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Cloudflare ran a test and concluded that time to first byte (TTFB) does not matter.. Except, it absolutely does. As they say: if you're experiment contradicts intuition, check your experiment.

The problem is that it's not only the time that matters, but also what's in those first few bytes. If you're smart, then you first packet (1460 bytes), will  be able to flush just enough of your HTML head to allow the browser to begin the parsing and kick off resource prefetching: JavaScript, CSS, etc.

By doing this, while the TCP connection is still going through the slow-start phase, the browser can kick off the connections for blocking resources and consequently make the whole experience much faster.

Cloudflare's test is just silly. Of course it doesn't matter if you flush your '200 OK' after 1ms vs 1s - nothing magical there. But if you know what you're doing and craft the response right, then it can make a huge difference.

TL;DR: Time to First Byte Matters, when you know what to put into those bytes.
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When compressing the reply one can still flush (Z_SYNC_FLUSH) the compressed stream after the </head> to send the TCP packet, even if it's not full; slightly worse compression over the whole reply but it gets the <head> underway.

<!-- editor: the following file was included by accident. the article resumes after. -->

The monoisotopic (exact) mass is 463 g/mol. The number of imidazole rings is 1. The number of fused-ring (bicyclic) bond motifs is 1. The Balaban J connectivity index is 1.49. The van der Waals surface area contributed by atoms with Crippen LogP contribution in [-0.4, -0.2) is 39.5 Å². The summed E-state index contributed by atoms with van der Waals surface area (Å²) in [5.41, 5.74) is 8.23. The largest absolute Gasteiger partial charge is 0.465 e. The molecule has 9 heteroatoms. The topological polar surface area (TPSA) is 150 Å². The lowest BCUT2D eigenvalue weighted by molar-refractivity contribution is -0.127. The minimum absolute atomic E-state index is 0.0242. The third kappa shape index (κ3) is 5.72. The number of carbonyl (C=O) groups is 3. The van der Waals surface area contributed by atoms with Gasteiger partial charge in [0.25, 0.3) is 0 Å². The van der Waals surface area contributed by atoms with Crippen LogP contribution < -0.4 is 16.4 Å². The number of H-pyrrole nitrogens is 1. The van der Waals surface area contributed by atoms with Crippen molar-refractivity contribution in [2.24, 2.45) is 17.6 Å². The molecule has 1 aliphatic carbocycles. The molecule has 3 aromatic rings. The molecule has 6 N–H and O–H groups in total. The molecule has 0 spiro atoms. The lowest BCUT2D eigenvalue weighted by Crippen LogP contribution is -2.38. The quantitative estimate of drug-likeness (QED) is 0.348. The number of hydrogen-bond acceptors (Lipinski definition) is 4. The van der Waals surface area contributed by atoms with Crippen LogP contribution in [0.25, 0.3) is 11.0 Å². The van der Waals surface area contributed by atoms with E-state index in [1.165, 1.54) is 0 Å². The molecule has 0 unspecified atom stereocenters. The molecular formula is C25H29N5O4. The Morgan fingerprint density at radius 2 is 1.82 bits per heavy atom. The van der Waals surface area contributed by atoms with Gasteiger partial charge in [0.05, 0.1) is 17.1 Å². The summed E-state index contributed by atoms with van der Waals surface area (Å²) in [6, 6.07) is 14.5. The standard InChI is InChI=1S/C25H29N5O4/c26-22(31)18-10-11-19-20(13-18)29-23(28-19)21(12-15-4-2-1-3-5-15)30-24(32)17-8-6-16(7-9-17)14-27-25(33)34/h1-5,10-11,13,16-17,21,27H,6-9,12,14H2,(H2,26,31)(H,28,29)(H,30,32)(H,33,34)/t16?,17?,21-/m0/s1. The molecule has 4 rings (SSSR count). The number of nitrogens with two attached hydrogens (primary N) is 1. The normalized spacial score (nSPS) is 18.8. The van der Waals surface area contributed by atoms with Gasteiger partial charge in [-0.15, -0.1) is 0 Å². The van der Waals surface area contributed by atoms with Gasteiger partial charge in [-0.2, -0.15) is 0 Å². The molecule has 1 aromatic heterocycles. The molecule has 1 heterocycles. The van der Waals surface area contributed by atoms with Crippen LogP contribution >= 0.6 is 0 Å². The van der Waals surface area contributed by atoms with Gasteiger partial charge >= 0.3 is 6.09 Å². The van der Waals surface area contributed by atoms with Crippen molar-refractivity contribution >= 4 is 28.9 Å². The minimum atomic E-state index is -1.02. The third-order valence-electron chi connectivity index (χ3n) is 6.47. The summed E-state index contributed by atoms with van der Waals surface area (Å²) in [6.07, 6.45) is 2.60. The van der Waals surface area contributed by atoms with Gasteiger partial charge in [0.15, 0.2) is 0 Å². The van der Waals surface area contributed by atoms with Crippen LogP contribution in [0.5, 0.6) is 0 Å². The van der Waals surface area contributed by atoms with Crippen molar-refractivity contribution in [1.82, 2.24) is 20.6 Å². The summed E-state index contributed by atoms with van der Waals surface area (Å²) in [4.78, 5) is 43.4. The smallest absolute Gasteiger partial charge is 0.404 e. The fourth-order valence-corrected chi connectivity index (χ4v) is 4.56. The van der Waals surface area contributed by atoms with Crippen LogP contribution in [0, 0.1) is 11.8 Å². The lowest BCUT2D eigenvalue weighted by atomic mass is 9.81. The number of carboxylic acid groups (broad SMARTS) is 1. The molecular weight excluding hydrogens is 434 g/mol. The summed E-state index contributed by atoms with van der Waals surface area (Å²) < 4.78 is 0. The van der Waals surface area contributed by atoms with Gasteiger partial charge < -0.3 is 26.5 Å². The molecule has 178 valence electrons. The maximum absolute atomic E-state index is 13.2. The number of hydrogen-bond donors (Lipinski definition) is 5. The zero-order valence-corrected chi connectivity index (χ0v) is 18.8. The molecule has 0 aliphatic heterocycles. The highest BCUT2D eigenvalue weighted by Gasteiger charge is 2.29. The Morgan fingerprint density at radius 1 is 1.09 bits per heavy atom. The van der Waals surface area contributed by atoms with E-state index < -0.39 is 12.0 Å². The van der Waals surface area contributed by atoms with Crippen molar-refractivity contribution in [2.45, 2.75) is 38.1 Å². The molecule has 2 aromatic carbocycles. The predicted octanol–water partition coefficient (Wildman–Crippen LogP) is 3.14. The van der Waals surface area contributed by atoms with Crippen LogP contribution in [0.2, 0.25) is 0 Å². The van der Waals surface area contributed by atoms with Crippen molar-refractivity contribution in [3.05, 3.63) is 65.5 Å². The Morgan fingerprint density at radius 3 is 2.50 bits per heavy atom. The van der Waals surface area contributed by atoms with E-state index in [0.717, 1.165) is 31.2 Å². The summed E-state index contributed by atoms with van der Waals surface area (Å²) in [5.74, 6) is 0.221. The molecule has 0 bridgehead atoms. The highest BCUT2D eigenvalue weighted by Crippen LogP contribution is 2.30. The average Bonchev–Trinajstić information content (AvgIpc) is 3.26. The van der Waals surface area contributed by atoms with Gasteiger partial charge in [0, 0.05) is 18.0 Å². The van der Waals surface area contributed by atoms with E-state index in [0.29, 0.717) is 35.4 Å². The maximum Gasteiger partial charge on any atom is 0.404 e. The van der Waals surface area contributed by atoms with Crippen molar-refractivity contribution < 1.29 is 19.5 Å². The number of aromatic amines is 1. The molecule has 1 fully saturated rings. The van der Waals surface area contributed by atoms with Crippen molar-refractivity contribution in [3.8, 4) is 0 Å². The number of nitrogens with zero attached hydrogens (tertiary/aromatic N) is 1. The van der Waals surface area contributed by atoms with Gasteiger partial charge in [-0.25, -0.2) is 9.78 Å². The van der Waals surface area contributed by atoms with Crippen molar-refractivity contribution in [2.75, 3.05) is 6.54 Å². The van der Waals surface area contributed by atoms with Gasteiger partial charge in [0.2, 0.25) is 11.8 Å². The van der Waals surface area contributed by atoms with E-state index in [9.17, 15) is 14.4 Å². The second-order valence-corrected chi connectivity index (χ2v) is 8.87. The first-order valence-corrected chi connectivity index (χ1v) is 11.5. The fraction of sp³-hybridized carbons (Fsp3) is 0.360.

I agree with the conclusion that it's important what's in those first packets and we are looking at precisely what we send during the slow start as +Ralph Corderoy suggests. There's a significant difference in how nginx handles gzip vs. uncompressed content and we will be optimizing it. We actually have folks worrying about the packet level stuff to optimize connections and will be rolling out SPDY and other improvements.

The larger message was that there's more to web performance than one metric and we see a lot of people questioning why TTFB isn't where they think it should be without seeing the bigger picture. Although the TTFB server is contrived it illustrates that the metric itself is not what most people think it is... it's not the time it takes for the first useful byte to get to the browser. And so our message was "Stop worrying about that as a metric".

We also think that browser level metrics about the end user experience will be more useful measures. TTFB may turn out to be useful when debugging why end user metrics aren't where people want them to be.
on linux 3.0+ these days you actually get 10 segments in the first burst, that is enough to fit labjs, instructions to download your js assets and a big chunk of your page